Covid vaccines alone will not solve human problems

While some people bunkered down during the Covid lockdowns, Gerarld Arbuckle wrote a book!

The award-winning author’s new book is about the Church in a post-COVID world.

In “The Pandemic and the People of God“, internationally renowned theologian and anthropologist and New Zealand-born priest, Gerald Arbuckle SM, weaves together insights from life, anthropology and theology in his analysis of the Church’s role in responding to the pandemic.

Arbuckle told CathNews that while writing the book, at times he felt overwhelmed by the devastating human costs of the pandemic, especially among society’s most vulnerable peoples.

“I became intensely aware of the traumatising consequences on individuals and families resulting from the massive escalation of local and global poverty and inequalities.

“Vaccines alone will never solve these human problems,” he said.

Arbuckle says no single crisis since the Second World War has left so many people in so many nations traumatised, overwhelmed by grief and stunned by the chaotic cultural and economic consequences of the Covid-19.

While there is a yearning for the ‘normality’ of the pre-Covid-19 era. It cannot be.

Gerald Arbuckle

Globally an untold number of people have died, many without funerals or memorials to honour them.

Arbuckle says that while there is a yearning for the ‘normality’ of the pre-covid-19 era. It cannot be.

He begins his new book with a concise summary of the COVID pandemic’s diverse social, political and economic impact on people and communities.

He moves on to craft an anthropological model of the global crisis and its consequences for the Church and for ministry and then clarifies the Gospel’s pastoral responses that must guide the way forward for societies and the Church.

pandamic and the people of godIt is Arbuckle’s view that when big spectacular cultural, political and economic events happen, such as the pandemic, the political, social and economic reverberations take years, even generations, to play out, and they rotate in unpredictable directions.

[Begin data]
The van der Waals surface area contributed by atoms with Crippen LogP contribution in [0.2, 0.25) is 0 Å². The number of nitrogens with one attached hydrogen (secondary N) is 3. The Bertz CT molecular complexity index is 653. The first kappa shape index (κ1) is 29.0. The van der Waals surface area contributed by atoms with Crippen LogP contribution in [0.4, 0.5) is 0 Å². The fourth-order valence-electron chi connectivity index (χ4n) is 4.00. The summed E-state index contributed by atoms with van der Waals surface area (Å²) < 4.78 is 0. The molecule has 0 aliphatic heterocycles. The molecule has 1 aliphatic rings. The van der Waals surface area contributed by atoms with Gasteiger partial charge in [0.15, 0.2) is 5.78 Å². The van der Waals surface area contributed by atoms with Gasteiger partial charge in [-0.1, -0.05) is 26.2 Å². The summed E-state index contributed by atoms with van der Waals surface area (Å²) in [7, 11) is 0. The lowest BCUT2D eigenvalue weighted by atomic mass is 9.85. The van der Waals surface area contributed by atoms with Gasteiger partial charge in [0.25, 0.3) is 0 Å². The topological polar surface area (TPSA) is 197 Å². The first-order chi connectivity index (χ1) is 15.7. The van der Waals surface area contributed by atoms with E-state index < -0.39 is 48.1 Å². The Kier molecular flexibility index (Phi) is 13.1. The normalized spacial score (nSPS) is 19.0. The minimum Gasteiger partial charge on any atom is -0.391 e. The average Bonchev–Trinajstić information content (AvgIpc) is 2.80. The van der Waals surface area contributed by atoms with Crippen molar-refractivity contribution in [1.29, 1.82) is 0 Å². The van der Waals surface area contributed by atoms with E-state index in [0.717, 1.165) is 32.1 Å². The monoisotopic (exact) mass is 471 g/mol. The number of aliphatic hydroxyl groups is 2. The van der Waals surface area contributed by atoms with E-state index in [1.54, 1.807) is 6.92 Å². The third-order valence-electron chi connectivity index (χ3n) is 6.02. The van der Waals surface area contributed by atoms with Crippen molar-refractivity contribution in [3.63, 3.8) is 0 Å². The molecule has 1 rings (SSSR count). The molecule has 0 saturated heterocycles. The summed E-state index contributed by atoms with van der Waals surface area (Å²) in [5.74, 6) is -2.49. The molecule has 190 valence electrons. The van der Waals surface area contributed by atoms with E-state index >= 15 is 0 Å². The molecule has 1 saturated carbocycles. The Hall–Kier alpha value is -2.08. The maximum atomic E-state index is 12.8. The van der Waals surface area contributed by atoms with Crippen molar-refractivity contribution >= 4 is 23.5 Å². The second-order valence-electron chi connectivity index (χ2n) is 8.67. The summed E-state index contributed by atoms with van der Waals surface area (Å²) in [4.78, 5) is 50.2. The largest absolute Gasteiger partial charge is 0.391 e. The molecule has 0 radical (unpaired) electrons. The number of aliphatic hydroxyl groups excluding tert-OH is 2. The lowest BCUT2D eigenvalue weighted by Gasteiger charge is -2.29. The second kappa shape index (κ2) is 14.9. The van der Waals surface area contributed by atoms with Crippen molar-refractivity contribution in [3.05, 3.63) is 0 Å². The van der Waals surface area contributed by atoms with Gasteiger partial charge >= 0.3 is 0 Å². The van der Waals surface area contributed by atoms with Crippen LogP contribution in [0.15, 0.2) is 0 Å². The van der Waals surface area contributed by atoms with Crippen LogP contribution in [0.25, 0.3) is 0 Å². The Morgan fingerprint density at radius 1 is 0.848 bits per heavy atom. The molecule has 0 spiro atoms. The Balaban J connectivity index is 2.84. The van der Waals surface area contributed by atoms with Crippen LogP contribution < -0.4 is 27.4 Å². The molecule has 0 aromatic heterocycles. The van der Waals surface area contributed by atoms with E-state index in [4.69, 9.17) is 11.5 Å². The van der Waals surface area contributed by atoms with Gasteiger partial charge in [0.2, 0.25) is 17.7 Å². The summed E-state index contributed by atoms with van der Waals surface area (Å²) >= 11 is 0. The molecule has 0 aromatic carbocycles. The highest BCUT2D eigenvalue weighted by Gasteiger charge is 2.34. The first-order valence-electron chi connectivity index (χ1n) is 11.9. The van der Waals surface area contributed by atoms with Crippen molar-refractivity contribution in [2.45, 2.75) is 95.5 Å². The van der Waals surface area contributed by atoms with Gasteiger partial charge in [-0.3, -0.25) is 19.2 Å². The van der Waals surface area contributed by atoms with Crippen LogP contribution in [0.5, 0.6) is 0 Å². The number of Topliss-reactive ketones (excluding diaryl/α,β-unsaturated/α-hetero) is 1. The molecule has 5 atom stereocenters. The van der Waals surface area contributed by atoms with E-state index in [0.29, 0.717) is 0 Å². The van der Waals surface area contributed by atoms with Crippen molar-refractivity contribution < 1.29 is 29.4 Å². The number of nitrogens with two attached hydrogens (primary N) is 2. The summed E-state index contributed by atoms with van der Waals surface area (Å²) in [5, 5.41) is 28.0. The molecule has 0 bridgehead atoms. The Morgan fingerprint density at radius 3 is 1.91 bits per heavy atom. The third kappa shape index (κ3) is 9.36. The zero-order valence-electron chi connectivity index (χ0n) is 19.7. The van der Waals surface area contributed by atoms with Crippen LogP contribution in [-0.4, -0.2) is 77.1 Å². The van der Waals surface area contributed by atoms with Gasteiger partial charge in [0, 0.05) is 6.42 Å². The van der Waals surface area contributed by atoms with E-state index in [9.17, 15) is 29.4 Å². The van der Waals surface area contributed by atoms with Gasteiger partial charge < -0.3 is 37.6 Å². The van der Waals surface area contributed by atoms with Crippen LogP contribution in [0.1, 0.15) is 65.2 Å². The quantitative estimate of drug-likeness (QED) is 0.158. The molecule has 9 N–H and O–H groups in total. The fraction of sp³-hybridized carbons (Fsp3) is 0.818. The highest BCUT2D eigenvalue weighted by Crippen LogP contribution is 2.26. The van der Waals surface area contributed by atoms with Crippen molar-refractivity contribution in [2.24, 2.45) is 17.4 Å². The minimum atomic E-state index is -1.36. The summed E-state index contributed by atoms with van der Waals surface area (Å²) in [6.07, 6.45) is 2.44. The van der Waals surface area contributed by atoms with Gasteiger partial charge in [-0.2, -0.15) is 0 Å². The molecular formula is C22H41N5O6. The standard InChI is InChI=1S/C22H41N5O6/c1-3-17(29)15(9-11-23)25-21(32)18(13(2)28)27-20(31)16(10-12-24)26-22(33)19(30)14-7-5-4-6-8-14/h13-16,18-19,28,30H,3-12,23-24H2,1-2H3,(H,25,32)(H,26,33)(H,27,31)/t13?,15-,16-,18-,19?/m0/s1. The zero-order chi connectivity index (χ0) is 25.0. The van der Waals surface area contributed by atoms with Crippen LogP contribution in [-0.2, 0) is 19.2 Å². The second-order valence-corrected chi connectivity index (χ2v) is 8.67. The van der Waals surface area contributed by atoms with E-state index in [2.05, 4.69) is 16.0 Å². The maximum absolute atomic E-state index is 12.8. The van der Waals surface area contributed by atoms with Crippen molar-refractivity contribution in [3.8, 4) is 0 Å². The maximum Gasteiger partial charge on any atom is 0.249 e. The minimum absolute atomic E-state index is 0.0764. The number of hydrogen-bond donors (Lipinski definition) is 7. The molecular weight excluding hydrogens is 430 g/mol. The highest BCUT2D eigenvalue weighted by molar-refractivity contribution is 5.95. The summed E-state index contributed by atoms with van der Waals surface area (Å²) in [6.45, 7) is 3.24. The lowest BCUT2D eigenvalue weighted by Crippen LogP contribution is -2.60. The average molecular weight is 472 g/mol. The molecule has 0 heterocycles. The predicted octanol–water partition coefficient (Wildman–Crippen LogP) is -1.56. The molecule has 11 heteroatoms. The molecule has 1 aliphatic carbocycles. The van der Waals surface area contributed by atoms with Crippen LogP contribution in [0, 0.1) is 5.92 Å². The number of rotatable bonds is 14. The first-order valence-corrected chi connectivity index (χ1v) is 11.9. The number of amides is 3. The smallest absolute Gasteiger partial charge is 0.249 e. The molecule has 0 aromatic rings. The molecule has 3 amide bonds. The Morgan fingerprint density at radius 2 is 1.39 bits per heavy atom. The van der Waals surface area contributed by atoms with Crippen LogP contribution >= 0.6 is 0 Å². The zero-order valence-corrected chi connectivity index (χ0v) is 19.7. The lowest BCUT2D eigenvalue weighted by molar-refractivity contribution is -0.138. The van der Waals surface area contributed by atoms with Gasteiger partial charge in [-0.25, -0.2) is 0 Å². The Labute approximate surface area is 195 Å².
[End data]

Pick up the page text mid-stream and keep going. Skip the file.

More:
As his book highlights, an experience of such traumatic severity leaves cultural, physical and mental marks which are indelible.

Even in crisis, Arbuckle is of the view that the world, its people, individually and collectively still need to make choices.

He identifies these choices as choosing whether to let the world further drift into global divisions and conflict – or deciding to find ways to co-operate in reestablishing our institutions on moral values of justice and compassion, no matter how difficult it looks.

Arbuckle is steeped in a lifetime experience of lived faith and reflects on the role of the People of God, whom he says can lead by building social relations based on moral values.

“We need, in church and society, to be steered by a narrative, not of individualism, of solidarity, respect for human dignity and participation – all the values inherent in the Good Samaritan parable.

“Together, in solidarity, we can creatively manage the enduring chaos, if we wish,” he says.

With theological reflections and prompts at the end of each chapter, the book offers students, clergy and pastoral ministers a way to understand and to implement pastoral responses to help heal the pandemic’s effects.

Walter Brueggemann, author, A Gospel of Hope says: “The best book I have read on the pandemic.

“After an unflinching diagnosis, the book is a summons to radical, active, transformative hope among those who have the wits and the courage to ‘refound’ viable community.

“It is framed according to Catholic Social Teaching, but has a deep appeal for those of us outside that particular frame of reference.

“In Arbuckle’s knowing hands the pandemic becomes a venue for radical restorative hope.”


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News category: New Zealand.

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